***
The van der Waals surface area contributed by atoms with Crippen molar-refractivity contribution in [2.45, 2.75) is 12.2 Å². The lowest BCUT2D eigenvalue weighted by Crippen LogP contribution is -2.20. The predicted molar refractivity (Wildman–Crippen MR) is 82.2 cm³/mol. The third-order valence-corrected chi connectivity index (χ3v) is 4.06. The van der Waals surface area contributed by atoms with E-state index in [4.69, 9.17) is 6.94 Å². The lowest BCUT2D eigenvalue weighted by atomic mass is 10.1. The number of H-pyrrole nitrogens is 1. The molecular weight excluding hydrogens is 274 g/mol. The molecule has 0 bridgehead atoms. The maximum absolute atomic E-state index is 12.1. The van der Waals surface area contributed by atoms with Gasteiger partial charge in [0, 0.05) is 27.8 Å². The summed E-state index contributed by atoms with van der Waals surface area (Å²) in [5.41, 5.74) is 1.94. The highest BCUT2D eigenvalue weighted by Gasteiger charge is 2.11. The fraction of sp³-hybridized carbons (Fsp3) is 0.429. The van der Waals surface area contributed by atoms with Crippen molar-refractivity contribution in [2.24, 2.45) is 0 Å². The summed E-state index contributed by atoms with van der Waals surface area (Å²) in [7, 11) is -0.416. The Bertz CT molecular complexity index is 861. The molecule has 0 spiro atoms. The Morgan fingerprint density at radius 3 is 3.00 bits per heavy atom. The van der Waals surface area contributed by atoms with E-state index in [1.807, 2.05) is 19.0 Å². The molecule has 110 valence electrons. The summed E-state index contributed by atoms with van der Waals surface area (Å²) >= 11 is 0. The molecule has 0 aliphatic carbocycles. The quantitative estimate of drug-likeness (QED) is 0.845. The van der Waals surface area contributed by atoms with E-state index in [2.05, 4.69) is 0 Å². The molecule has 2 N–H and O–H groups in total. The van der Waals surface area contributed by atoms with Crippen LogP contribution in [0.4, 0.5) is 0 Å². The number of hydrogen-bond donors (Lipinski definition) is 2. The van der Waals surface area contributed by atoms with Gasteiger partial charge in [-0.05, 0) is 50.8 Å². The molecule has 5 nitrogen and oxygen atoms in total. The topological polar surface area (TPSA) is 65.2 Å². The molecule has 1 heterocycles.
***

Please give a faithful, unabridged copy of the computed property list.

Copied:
The van der Waals surface area contributed by atoms with Crippen molar-refractivity contribution in [2.45, 2.75) is 12.2 Å². The lowest BCUT2D eigenvalue weighted by Crippen LogP contribution is -2.20. The predicted molar refractivity (Wildman–Crippen MR) is 82.2 cm³/mol. The third-order valence-corrected chi connectivity index (χ3v) is 4.06. The van der Waals surface area contributed by atoms with E-state index in [4.69, 9.17) is 6.94 Å². The lowest BCUT2D eigenvalue weighted by atomic mass is 10.1. The number of H-pyrrole nitrogens is 1. The molecular weight excluding hydrogens is 274 g/mol. The molecule has 0 bridgehead atoms. The maximum absolute atomic E-state index is 12.1. The van der Waals surface area contributed by atoms with Gasteiger partial charge in [0, 0.05) is 27.8 Å². The summed E-state index contributed by atoms with van der Waals surface area (Å²) in [5.41, 5.74) is 1.94. The highest BCUT2D eigenvalue weighted by Gasteiger charge is 2.11. The fraction of sp³-hybridized carbons (Fsp3) is 0.429. The van der Waals surface area contributed by atoms with Crippen molar-refractivity contribution in [2.24, 2.45) is 0 Å². The summed E-state index contributed by atoms with van der Waals surface area (Å²) in [7, 11) is -0.416. The Bertz CT molecular complexity index is 861. The molecule has 0 spiro atoms. The Morgan fingerprint density at radius 3 is 3.00 bits per heavy atom. The van der Waals surface area contributed by atoms with E-state index in [1.807, 2.05) is 19.0 Å². The molecule has 110 valence electrons. The summed E-state index contributed by atoms with van der Waals surface area (Å²) >= 11 is 0. The molecule has 0 aliphatic carbocycles. The quantitative estimate of drug-likeness (QED) is 0.845. The van der Waals surface area contributed by atoms with E-state index in [2.05, 4.69) is 0 Å². The molecule has 2 N–H and O–H groups in total. The van der Waals surface area contributed by atoms with Crippen LogP contribution in [0.4, 0.5) is 0 Å². The number of hydrogen-bond donors (Lipinski definition) is 2. The van der Waals surface area contributed by atoms with Gasteiger partial charge in [-0.05, 0) is 50.8 Å². The molecule has 5 nitrogen and oxygen atoms in total. The topological polar surface area (TPSA) is 65.2 Å². The molecule has 1 heterocycles.